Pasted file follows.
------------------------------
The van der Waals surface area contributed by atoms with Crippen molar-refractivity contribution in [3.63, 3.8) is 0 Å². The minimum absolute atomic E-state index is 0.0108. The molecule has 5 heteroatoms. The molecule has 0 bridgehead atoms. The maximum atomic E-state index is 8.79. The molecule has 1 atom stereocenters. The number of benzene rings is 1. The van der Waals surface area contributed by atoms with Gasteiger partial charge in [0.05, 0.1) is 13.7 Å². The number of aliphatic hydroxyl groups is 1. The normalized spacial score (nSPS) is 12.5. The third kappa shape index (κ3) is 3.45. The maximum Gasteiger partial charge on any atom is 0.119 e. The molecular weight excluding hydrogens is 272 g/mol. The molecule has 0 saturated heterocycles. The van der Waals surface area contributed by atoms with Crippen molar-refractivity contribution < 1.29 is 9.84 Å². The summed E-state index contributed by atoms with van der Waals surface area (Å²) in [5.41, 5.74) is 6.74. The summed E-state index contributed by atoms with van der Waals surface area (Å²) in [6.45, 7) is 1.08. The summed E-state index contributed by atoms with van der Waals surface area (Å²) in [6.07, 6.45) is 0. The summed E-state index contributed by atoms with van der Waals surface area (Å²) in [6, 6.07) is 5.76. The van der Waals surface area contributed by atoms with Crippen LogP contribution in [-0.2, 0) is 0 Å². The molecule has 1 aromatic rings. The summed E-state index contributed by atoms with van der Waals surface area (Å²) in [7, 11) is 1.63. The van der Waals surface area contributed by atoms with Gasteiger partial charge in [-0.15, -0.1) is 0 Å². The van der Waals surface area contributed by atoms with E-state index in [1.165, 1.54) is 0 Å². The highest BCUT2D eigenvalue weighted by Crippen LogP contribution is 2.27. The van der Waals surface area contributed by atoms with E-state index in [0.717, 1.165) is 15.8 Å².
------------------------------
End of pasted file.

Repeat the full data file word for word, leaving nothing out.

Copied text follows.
The van der Waals surface area contributed by atoms with Crippen molar-refractivity contribution in [3.63, 3.8) is 0 Å². The minimum absolute atomic E-state index is 0.0108. The molecule has 5 heteroatoms. The molecule has 0 bridgehead atoms. The maximum atomic E-state index is 8.79. The molecule has 1 atom stereocenters. The number of benzene rings is 1. The van der Waals surface area contributed by atoms with Gasteiger partial charge in [0.05, 0.1) is 13.7 Å². The number of aliphatic hydroxyl groups is 1. The normalized spacial score (nSPS) is 12.5. The third kappa shape index (κ3) is 3.45. The maximum Gasteiger partial charge on any atom is 0.119 e. The molecular weight excluding hydrogens is 272 g/mol. The molecule has 0 saturated heterocycles. The van der Waals surface area contributed by atoms with Crippen molar-refractivity contribution < 1.29 is 9.84 Å². The summed E-state index contributed by atoms with van der Waals surface area (Å²) in [5.41, 5.74) is 6.74. The summed E-state index contributed by atoms with van der Waals surface area (Å²) in [6.45, 7) is 1.08. The summed E-state index contributed by atoms with van der Waals surface area (Å²) in [6.07, 6.45) is 0. The summed E-state index contributed by atoms with van der Waals surface area (Å²) in [6, 6.07) is 5.76. The van der Waals surface area contributed by atoms with Crippen LogP contribution in [-0.2, 0) is 0 Å². The molecule has 1 aromatic rings. The summed E-state index contributed by atoms with van der Waals surface area (Å²) in [7, 11) is 1.63. The van der Waals surface area contributed by atoms with Gasteiger partial charge in [-0.15, -0.1) is 0 Å². The van der Waals surface area contributed by atoms with E-state index in [1.165, 1.54) is 0 Å². The highest BCUT2D eigenvalue weighted by Crippen LogP contribution is 2.27. The van der Waals surface area contributed by atoms with E-state index in [0.717, 1.165) is 15.8 Å².